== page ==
South Carolina against the tides
Tom Mullikin is that guy – you know, the one who finishes Christmas dinner, then takes off to scale Mount Everest, conducting business by satellite phone to check progress on his plan to build an ocean reef upon his return.
Yes, a reef.
But first, Everest. If Mullikin succeeds in reaching the summit, he’ll have met his “modest” goal of becoming the world’s only human both to dive the planet’s five oceans and scale its seven highest peaks. Why not?
Mullikin himself is remarkably modest given the breadth of his interests and goals – the aforementioned reef not the least of them. The idea, he explained to me over a recent lunch, is to create a coastline buffer that would help diminish the effects of flooding during severe weather. Anyone familiar with South Carolina’s seashore and hurricane history knows that something ought to be done. But what?
To answer that question, South Carolina Gov. Henry McMaster authorized a state flood commission last October and named Mullikin its chair. In addition to being an adventurer, Mullikin is an avid environmentalist and eco-lawyer, a pro-business Republican (formerly a Reagan Democrat), as well as a former U.S. Army JAG and the recently retired commander of the South Carolina State Guard. He’s also the creator and leader of Global Eco Adventures, a nonprofit educational organization through which Mullikin takes students and policymakers to ecologically fragile areas for a close-up perspective on global warming.
If you’re exhausted, you’ll find little sympathy from Mullikin – a bald, cherub-faced, gung-ho straight-talk doer who long ago worked for then-Sen. Al Gore and later was a consultant to presidential candidate John McCain, whom he brought to Camden. When I mentioned Gore’s apocalyptic vision of global warming in the documentary “An Inconvenient Truth,” Mullikin responded with the title of his own documentary – “The Whole Truth,” based on his climate-change research expeditions to Africa’s Namib Desert, Peru’s Amazon River Basin and Australia’s Great Barrier Reef.
Mullikin is that rare conservative who knows that climate change is real and that human contribution is part of it. He also knows that there’s no way to tackle the problem without a global approach. “We only have one atmosphere,” he says. That China’s toxic emissions have effects elsewhere may be an obvious observation. Less obvious, perhaps, is the State Department’s findings that 70 percent of the mercury deposited in the U.S. comes from global sources.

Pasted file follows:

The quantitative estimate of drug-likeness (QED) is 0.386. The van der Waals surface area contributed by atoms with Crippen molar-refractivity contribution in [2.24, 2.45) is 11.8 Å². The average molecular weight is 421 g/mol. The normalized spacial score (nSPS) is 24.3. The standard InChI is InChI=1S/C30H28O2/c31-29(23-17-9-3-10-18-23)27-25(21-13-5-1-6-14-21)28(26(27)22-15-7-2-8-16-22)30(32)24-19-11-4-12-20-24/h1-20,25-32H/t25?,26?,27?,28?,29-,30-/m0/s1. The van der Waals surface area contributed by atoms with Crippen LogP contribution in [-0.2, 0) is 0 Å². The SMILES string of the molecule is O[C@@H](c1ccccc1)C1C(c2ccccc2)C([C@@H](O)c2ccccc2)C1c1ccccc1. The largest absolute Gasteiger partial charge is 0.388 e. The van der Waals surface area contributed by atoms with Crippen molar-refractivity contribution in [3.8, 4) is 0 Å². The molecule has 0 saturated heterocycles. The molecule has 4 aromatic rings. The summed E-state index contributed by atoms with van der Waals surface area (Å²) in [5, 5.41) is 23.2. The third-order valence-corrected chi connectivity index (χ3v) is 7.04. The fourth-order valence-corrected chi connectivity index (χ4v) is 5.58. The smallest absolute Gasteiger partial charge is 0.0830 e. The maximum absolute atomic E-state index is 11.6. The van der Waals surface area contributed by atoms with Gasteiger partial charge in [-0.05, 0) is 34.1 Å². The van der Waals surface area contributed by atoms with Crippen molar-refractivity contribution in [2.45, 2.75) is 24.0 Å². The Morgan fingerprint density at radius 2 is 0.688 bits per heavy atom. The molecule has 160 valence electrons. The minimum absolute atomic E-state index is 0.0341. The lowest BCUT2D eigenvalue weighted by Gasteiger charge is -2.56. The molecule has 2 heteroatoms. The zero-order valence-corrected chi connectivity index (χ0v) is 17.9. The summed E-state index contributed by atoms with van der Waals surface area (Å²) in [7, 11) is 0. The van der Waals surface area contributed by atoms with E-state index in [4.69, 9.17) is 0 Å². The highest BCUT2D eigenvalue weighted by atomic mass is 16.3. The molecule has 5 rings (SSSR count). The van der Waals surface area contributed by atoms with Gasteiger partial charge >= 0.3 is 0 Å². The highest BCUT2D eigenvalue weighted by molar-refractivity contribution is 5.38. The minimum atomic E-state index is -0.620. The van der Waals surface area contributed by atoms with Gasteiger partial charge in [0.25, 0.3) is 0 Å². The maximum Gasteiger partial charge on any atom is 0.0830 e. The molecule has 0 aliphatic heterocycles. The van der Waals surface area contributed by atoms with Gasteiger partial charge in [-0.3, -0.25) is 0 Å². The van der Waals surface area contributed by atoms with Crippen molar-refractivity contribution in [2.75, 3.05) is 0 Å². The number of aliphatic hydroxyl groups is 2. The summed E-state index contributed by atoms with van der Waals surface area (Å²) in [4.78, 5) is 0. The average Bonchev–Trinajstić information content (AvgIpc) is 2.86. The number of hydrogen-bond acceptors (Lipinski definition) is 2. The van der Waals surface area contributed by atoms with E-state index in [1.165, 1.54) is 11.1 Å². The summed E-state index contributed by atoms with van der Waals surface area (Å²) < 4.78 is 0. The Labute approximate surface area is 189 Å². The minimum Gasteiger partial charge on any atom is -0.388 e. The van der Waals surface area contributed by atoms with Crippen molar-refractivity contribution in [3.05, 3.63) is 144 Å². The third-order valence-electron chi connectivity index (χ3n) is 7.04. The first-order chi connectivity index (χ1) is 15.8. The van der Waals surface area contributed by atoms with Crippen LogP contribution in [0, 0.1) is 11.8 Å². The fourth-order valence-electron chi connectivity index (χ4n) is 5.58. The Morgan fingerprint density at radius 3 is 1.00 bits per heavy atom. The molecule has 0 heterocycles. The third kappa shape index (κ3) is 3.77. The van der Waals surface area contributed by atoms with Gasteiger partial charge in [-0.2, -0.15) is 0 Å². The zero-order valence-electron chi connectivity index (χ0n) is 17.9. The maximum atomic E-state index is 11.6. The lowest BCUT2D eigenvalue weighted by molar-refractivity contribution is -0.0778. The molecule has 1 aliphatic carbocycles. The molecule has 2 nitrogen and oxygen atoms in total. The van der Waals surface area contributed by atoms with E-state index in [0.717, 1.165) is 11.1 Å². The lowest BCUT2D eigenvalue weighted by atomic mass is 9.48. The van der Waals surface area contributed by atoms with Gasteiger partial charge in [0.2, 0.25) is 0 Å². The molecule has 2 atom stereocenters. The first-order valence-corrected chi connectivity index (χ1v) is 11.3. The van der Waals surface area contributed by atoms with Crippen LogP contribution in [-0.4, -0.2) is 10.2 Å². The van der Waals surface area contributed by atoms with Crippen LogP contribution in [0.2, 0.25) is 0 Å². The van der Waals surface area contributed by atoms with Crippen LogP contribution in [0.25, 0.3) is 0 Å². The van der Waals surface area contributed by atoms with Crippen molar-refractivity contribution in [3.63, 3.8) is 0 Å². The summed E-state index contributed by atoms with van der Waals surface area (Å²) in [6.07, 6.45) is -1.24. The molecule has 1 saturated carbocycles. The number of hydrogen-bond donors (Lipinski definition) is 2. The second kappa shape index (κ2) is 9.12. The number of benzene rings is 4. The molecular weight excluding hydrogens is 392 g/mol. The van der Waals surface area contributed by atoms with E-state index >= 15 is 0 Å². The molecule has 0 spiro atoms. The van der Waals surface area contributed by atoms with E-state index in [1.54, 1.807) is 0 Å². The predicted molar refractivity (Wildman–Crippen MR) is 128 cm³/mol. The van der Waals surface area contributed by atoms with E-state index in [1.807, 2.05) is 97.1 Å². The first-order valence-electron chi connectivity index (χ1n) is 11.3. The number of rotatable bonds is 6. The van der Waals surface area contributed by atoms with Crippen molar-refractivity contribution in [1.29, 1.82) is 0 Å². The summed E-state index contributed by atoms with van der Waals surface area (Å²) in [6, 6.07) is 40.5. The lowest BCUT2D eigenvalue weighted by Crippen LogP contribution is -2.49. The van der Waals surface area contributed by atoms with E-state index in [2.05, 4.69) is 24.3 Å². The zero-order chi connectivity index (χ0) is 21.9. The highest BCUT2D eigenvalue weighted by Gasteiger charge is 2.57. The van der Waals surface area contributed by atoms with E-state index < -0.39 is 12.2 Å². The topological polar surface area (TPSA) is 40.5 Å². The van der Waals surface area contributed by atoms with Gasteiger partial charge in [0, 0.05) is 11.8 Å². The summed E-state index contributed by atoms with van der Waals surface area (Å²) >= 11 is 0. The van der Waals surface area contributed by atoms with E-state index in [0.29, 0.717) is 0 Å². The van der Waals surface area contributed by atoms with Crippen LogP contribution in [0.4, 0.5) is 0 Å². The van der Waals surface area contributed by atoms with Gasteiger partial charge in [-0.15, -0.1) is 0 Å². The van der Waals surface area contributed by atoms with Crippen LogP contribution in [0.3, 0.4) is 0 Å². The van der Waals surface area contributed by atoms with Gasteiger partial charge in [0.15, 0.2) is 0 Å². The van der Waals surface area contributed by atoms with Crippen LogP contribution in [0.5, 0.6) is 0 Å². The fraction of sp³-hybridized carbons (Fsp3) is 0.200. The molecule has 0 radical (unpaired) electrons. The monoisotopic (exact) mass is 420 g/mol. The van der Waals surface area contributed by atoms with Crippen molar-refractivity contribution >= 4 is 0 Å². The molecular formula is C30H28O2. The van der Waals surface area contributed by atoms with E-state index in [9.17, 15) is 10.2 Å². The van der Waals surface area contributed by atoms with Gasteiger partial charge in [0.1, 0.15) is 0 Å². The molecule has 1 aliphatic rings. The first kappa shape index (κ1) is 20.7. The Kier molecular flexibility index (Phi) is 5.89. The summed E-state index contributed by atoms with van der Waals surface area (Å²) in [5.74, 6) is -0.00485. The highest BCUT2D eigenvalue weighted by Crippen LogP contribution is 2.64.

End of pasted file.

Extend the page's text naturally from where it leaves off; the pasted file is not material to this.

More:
Although climate change isn’t within his immediate purview, the state’s increasing water problems are most certainly related to the increase in severe weather owing to rising temperatures on land and sea. Thus, it isn’t surprising that Mullikin brings a global perspective to local problems. Rather than tackle only the state’s 187-mile coastline, the Floodwater Commission composed of 10 task forces will approach the water problem comprehensively, addressing everything from shoreline plantings to ditches, ca- nals, rivers, estuaries – any place where water accumulates – as well as beautification and development adjustments, such as permeable surfacing materials.
The proposed artificial reef system is the most dramatic part of the mission, involving the sinking of defunct naval ships, among other ramparts, that would become the foundation for ocean ecosystems, while also reducing flood events through wave breaking and wave-energy dispersion.
But the real makers and breakers of this particular deal are everyday people whose ideas and contributions will be sought by mayors and task-force leaders. All hands are needed on deck, says Mullikin, if the state is, indeed, to shift the tides – or at least tame the waves.